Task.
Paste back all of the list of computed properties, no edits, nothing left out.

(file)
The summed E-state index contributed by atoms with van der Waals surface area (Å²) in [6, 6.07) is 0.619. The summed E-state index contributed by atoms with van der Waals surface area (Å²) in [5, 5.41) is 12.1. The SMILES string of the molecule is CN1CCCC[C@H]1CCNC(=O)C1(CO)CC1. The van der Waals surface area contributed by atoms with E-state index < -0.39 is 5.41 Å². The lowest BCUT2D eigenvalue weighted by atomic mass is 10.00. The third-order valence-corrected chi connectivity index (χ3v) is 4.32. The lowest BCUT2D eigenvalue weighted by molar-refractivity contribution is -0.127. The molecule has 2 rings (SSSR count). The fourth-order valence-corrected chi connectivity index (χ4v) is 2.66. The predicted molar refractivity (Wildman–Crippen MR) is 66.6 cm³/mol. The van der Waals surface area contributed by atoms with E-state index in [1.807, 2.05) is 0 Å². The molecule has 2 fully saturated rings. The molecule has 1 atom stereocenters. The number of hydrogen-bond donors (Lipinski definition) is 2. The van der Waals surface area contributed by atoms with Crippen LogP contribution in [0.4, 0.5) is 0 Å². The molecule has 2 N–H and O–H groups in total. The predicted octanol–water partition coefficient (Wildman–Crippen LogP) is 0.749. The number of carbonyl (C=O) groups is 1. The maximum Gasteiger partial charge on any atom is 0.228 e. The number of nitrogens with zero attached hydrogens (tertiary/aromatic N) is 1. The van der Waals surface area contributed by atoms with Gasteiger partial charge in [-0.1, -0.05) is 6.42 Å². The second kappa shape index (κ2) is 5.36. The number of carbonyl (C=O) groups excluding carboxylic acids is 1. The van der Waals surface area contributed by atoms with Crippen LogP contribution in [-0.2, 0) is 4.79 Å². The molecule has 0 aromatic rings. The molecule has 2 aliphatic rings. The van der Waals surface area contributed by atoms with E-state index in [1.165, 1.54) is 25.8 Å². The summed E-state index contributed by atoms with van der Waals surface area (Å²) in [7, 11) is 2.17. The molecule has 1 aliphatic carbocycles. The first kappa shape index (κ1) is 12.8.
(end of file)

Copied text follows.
The summed E-state index contributed by atoms with van der Waals surface area (Å²) in [6, 6.07) is 0.619. The summed E-state index contributed by atoms with van der Waals surface area (Å²) in [5, 5.41) is 12.1. The SMILES string of the molecule is CN1CCCC[C@H]1CCNC(=O)C1(CO)CC1. The van der Waals surface area contributed by atoms with E-state index < -0.39 is 5.41 Å². The lowest BCUT2D eigenvalue weighted by atomic mass is 10.00. The third-order valence-corrected chi connectivity index (χ3v) is 4.32. The lowest BCUT2D eigenvalue weighted by molar-refractivity contribution is -0.127. The molecule has 2 rings (SSSR count). The fourth-order valence-corrected chi connectivity index (χ4v) is 2.66. The predicted molar refractivity (Wildman–Crippen MR) is 66.6 cm³/mol. The van der Waals surface area contributed by atoms with E-state index in [1.807, 2.05) is 0 Å². The molecule has 2 fully saturated rings. The molecule has 1 atom stereocenters. The number of hydrogen-bond donors (Lipinski definition) is 2. The van der Waals surface area contributed by atoms with Crippen LogP contribution in [0.4, 0.5) is 0 Å². The molecule has 2 N–H and O–H groups in total. The predicted octanol–water partition coefficient (Wildman–Crippen LogP) is 0.749. The number of carbonyl (C=O) groups is 1. The maximum Gasteiger partial charge on any atom is 0.228 e. The number of nitrogens with zero attached hydrogens (tertiary/aromatic N) is 1. The van der Waals surface area contributed by atoms with Gasteiger partial charge in [-0.1, -0.05) is 6.42 Å². The second kappa shape index (κ2) is 5.36. The number of carbonyl (C=O) groups excluding carboxylic acids is 1. The van der Waals surface area contributed by atoms with Crippen LogP contribution in [-0.2, 0) is 4.79 Å². The molecule has 0 aromatic rings. The molecule has 2 aliphatic rings. The van der Waals surface area contributed by atoms with E-state index in [1.165, 1.54) is 25.8 Å². The summed E-state index contributed by atoms with van der Waals surface area (Å²) in [7, 11) is 2.17. The molecule has 1 aliphatic carbocycles. The first kappa shape index (κ1) is 12.8.